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Vikings defensive end Jared Allen sacked San Diego quarterback Charlie Whitehurst

Jerry Holt, Dml -

Status report: Vikings defense

  • September 8, 2012 - 5:13 PM

EDGE RUSHER Ø good condition

If there's one thing the Vikings have figured out, it's the art of assembling a deep pool of quality defensive ends. Starting right end Jared Allen had a franchise-record 22 sacks a year ago and shows no signs of slowing down at age 30. Left end Brian Robison proved himself worthy as a first-year starter, reaching a sack total (eight) that his higher-profile predecessor, Ray Edwards, didn't reach until his third year as a starter. Behind them are two of the most promising young defenders on the team. Right end Everson Griffen and left end D'Aundre Reed are 24 and making strong cases for increased playing time. Griffen had four sacks in his second season last year. Reed was inactive for all 16 games a year ago but looks significantly stronger and quicker.

DEPTH AT CORNERBACK Ø FAIR CONDITION

All signs point toward the Vikings being deep enough to avoid having to keep Benny Sapp's cell number close by. Chris Cook and Antoine Winfield are back after missing a combined 21 games a year ago. Nickel back Josh Robinson, a rookie third-round draft pick, is one of the fastest players in the league and Winfield's eventual replacement. And 24-year-old A.J. Jefferson made the team's youth movement even younger when he arrived via trade from the Cardinals on the night of the final cuts. Perceptions, however, can change in a hurry at cornerback (Google Cedric Griffin's knees). Keep in mind the following: 1. The team's best corner, Winfield, is 35 years old. 2. Robinson suffered two injuries -- hamstring and concussion -- in his first month in NFL pads. 3. The same team that thought highly of Chris Carr and Zack Bowman in free agency a few months back dumped both of them in the final cuts. The Vikings' cornerback situation flat-lined last year. It has improved, but we'll wait to see how it holds up within the division before assigning a clean bill of health.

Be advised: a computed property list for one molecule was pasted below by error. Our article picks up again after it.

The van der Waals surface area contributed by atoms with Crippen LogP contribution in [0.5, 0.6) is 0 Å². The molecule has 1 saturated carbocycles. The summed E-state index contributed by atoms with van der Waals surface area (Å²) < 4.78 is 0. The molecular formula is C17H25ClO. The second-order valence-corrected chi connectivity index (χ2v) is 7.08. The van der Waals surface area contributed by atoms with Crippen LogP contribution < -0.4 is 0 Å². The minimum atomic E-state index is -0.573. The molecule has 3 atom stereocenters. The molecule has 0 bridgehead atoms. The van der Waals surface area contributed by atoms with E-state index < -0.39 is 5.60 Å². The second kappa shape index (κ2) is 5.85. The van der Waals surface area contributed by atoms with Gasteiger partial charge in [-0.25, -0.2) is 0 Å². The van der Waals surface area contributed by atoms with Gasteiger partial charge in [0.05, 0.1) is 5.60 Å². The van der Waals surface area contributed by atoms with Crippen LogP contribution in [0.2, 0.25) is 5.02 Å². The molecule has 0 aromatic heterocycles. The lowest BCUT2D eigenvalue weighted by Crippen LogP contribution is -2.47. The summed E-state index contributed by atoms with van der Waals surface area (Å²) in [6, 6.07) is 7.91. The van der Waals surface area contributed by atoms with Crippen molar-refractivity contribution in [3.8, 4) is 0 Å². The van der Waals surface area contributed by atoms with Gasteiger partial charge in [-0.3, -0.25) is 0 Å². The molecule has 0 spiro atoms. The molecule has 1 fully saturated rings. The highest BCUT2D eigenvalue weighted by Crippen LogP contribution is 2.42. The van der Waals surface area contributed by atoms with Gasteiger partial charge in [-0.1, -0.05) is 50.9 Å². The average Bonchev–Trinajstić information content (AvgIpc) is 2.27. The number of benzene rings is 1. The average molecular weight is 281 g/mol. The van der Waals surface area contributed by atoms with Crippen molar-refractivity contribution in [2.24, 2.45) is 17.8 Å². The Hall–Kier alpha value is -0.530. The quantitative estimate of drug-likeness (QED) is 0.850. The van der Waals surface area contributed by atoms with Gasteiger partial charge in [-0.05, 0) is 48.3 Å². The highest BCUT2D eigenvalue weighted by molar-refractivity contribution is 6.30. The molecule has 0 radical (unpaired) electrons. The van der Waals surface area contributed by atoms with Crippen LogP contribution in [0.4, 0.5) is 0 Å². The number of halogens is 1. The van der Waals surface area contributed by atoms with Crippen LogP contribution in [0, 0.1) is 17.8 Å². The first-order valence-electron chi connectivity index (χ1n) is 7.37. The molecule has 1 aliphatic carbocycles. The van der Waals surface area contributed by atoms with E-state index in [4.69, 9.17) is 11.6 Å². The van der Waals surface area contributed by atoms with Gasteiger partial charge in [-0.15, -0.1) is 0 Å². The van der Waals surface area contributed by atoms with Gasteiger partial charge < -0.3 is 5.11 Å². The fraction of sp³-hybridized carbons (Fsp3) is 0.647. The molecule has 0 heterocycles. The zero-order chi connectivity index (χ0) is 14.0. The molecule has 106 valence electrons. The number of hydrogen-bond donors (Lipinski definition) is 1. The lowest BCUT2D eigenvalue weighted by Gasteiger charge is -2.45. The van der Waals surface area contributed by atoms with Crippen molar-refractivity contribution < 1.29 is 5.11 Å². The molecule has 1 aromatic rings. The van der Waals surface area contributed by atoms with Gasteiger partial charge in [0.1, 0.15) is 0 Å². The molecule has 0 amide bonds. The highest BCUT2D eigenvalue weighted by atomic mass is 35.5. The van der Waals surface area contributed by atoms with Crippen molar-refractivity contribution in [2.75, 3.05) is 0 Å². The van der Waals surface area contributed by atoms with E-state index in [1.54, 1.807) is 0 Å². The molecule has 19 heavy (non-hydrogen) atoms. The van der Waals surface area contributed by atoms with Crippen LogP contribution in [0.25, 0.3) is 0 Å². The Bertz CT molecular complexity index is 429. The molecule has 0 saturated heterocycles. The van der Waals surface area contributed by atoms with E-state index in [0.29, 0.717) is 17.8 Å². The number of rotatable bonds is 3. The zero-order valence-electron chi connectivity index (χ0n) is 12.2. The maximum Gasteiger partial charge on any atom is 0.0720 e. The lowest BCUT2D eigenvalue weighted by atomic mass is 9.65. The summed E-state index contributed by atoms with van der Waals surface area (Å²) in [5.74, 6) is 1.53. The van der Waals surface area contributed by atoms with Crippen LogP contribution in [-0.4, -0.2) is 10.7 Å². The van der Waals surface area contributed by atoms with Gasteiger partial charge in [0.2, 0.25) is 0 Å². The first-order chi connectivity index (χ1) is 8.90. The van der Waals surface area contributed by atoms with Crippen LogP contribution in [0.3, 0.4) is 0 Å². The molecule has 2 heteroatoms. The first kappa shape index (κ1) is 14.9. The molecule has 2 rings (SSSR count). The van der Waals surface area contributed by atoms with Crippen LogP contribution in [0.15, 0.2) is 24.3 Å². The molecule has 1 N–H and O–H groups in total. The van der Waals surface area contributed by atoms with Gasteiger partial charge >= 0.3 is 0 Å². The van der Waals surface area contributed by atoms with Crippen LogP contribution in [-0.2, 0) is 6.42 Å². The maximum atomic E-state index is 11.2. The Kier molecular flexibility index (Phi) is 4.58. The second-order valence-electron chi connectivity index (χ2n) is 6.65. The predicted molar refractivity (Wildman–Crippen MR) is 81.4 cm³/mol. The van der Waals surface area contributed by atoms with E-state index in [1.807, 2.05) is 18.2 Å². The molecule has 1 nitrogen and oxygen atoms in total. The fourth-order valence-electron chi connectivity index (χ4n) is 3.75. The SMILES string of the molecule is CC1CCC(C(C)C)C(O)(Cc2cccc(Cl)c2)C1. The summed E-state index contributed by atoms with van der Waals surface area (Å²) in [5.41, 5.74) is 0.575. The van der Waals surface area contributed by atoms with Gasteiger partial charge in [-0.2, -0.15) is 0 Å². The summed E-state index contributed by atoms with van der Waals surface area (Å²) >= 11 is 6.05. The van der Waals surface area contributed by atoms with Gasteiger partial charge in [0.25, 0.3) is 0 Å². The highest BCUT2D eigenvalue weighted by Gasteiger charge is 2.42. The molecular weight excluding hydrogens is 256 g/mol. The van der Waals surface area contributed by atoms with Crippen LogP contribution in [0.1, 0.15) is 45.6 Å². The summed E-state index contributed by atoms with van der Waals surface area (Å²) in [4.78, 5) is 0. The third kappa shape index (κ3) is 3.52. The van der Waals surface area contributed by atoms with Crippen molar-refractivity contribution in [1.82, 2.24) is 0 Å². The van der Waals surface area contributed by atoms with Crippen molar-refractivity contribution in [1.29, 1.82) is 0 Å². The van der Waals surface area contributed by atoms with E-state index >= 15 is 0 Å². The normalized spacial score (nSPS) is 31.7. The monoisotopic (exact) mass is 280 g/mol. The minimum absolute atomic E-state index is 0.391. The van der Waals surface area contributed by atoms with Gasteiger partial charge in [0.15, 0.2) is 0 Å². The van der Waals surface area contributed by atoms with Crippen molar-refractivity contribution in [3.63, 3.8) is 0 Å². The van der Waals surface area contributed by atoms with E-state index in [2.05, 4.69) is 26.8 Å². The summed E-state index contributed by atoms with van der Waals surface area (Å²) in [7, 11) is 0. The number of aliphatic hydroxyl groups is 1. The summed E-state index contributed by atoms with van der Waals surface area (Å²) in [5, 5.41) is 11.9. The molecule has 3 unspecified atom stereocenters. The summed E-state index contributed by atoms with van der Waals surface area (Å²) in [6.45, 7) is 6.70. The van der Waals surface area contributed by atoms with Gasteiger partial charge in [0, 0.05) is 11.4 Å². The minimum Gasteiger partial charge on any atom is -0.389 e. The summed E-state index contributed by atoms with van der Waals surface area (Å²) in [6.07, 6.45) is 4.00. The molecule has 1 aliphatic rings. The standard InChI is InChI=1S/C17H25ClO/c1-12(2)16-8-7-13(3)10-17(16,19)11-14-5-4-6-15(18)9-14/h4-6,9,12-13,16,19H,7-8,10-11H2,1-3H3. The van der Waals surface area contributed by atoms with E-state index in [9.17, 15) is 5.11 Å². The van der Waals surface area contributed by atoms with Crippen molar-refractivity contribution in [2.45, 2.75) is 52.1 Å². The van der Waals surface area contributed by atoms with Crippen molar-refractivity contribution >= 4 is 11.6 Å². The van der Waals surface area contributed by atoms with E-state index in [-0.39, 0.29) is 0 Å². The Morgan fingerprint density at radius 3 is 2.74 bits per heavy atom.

LINEBACKER DEPTH Ø SERIOUS CONDITION

The Vikings kept seven linebackers, but realistically they're as thin there as they are deep at defensive end. The defense can win with Chad Greenway and Erin Henderson starting at the outside linebacker positions and handling the nickel packages. Starting middle linebacker Jasper Brinkley remains a major concern. Henderson's backup on the strong side is Marvin Mitchell, a six-year pro with only two NFL starts. Larry Dean, who is strictly a special teams player, backs up Greenway. And Tyrone McKenzie, who spent all of last season on the Vikings practice squad, is behind Brinkley. Rookie seventh-round draft pick Audie Cole forced his way onto the roster with his knack for making big plays in the preseason. He has tremendous upside, but for now he's a long-term project.

STRENGTH UP THE MIDDLE Ø CRITICAL CONDITION

When the Vikings were dominating defensively a few years back, they had Pat Williams at his best at nose tackle, E.J. Henderson thumping people at middle linebacker and Darren Sharper patrolling the deep middle at safety. In the past two seasons, the Vikings defense slipped in part because Williams got old and retired, Henderson broke a femur and got old, and Sharper signed with New Orleans. This year, backup under tackle Letroy Guion has been moved to nose tackle, while Brinkley takes over for Henderson and rookie first-round pick Harrison Smith joins the mix at safety. Guion could be good, but we don't know because he played less than one quarter of the first preseason game before spraining a knee. Brinkley could be good, but we don't know because he missed all of last season following hip surgery. And Smith probably will be very good, but he's also only a rookie.

MARK CRAIG

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